WASHINGTON--A crowd of eager college students huddled outside an auditorium at The George Washington University on Tuesday, pleading with a skinny kid wearing a headset to let them inside.
"There's no more room," the kid insisted. "I can't let you in."
Some in the crowd begged--one even asked me if he could pretend to be my journalism intern--but the head-geared door monitor held the line. Most of the students retreated to a flat-screen monitor in the center of the lobby.
Inside the auditorium, about 250 students sat quietly, waiting to hear Jon Huntsman, the former Utah governor and ambassador to China, deliver his stump speech. The seats were filled by mostly College Republicans, Chinese exchange students eager to meet the former ambassador and a few liberals who just wanted to check out a Republican presidential candidate--the one, no doubt, that they liked the most.
If there's a location where Huntsman should feel the most comfortable, it's on a college campus. Since he announced his candidacy in June, Huntsman has cultivated a small but energized base of pragmatist college students through his "Generation H" initiative, which draws mostly 20-somethings attracted to his centrist, thoughtful approach. His three daughters, who sat in the front row, posted pictures of the speech on their shared Twitter page.
Huntsman's speeches aren't fiery, and his talk at GWU was no exception. He spoke of compromise and working with Democrats in order to "get things done."
"I hate the divide in this country because being divided as Americans is not natural. It's un-American," Huntsman said. "It's not consistent with who we are as blue-sky optimists. We're problem-solving people."
This has been Huntsman's pitch all along: He's the guy who can "do things," even if it means working with, (or, in his case as Obama's ambassador to China, for) liberals.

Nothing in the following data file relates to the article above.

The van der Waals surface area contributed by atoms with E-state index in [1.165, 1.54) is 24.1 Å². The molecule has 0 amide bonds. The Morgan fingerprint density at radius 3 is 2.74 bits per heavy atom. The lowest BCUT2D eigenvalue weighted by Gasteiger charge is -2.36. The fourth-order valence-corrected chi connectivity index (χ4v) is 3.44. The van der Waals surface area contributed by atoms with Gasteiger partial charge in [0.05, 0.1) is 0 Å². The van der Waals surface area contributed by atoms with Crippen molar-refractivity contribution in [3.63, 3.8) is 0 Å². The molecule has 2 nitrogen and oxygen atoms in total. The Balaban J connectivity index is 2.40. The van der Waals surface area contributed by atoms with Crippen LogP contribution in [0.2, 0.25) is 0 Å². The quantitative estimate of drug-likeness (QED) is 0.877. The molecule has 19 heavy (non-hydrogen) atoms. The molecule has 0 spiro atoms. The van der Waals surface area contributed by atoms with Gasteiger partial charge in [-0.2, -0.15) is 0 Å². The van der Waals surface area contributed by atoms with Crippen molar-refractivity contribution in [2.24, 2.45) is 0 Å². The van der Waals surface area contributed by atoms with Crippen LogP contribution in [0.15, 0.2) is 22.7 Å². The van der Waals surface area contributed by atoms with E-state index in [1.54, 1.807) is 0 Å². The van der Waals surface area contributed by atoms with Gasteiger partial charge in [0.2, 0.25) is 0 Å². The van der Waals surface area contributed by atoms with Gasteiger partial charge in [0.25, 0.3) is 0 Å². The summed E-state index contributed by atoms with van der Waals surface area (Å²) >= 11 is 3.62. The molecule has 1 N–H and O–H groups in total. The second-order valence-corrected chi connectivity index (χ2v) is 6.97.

But the pitch isn't selling.
It's not for a lack of conservative ideas. Huntsman's loophole-slashing tax reform plan, which would create three income tax brackets of 8 percent, 14 percent and 23 percent, received glowing reviews from the Wall Street Journal editorial board and FreedomWorks, a Washington, D.C.-based tea party group.
But his tax plan hasn't been enough to get Huntsman out of the basement tier of long-shot 2012 candidates, and Huntsman knows it.
"There are some Republicans who look at me and they say, That Huntsman guy, no way, no how would I ever vote for him," he said to the GW crowd. "He worked for a Democrat."
A few days before, however, at a teahouse near his home in Washington, Huntsman told me that the swell of tea party-fueled, my-way-or-the-highway politics was just a passing phase. Gridlock will get so bad, he predicted, that Americans will force the stubborn ideological hold-outs in Congress to stand down and compromise. When that happens, he'll be ready.
"Inevitably, people will insist that the work of the country gets done," Huntsman said in his interview with Yahoo News. "You've got to have candidates who will run and say, I'm going to get the work of the country done, I'm not going to sell out for right or left."
"People are going to say, Hallelujah! We've been waiting for this moment to finally get people in there who can deal with debt, with tax reform, energy independence, our wars abroad," he said. "We can only go on like this for long."
He pointed to the summer debate over the debt ceiling, a process that eventually culminated in an 11th hour deal, but only after months of negotiations, threats of default and countless Capitol Hill media stunts. A few days later, Standard & Poor's downgraded the nation's credit rating anyway.